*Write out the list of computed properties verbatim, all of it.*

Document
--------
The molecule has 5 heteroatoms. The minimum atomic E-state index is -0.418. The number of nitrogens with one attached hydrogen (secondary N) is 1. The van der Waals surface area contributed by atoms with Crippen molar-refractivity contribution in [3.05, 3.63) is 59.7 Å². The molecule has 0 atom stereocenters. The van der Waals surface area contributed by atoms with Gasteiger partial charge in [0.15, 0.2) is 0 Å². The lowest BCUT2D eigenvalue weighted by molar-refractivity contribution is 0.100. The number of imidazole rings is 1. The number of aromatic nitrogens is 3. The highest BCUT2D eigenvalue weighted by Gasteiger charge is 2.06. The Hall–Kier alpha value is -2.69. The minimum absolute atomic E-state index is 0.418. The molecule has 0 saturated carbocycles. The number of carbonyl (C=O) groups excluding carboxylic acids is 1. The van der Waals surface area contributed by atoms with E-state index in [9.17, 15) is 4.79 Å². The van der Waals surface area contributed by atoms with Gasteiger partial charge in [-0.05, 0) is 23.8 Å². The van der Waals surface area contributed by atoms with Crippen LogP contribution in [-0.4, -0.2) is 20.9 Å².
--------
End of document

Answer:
The molecule has 5 heteroatoms. The minimum atomic E-state index is -0.418. The number of nitrogens with one attached hydrogen (secondary N) is 1. The van der Waals surface area contributed by atoms with Crippen molar-refractivity contribution in [3.05, 3.63) is 59.7 Å². The molecule has 0 atom stereocenters. The van der Waals surface area contributed by atoms with Gasteiger partial charge in [0.15, 0.2) is 0 Å². The lowest BCUT2D eigenvalue weighted by molar-refractivity contribution is 0.100. The number of imidazole rings is 1. The number of aromatic nitrogens is 3. The highest BCUT2D eigenvalue weighted by Gasteiger charge is 2.06. The Hall–Kier alpha value is -2.69. The minimum absolute atomic E-state index is 0.418. The molecule has 0 saturated carbocycles. The number of carbonyl (C=O) groups excluding carboxylic acids is 1. The van der Waals surface area contributed by atoms with E-state index in [9.17, 15) is 4.79 Å². The van der Waals surface area contributed by atoms with Gasteiger partial charge in [-0.05, 0) is 23.8 Å². The van der Waals surface area contributed by atoms with Crippen LogP contribution in [-0.4, -0.2) is 20.9 Å².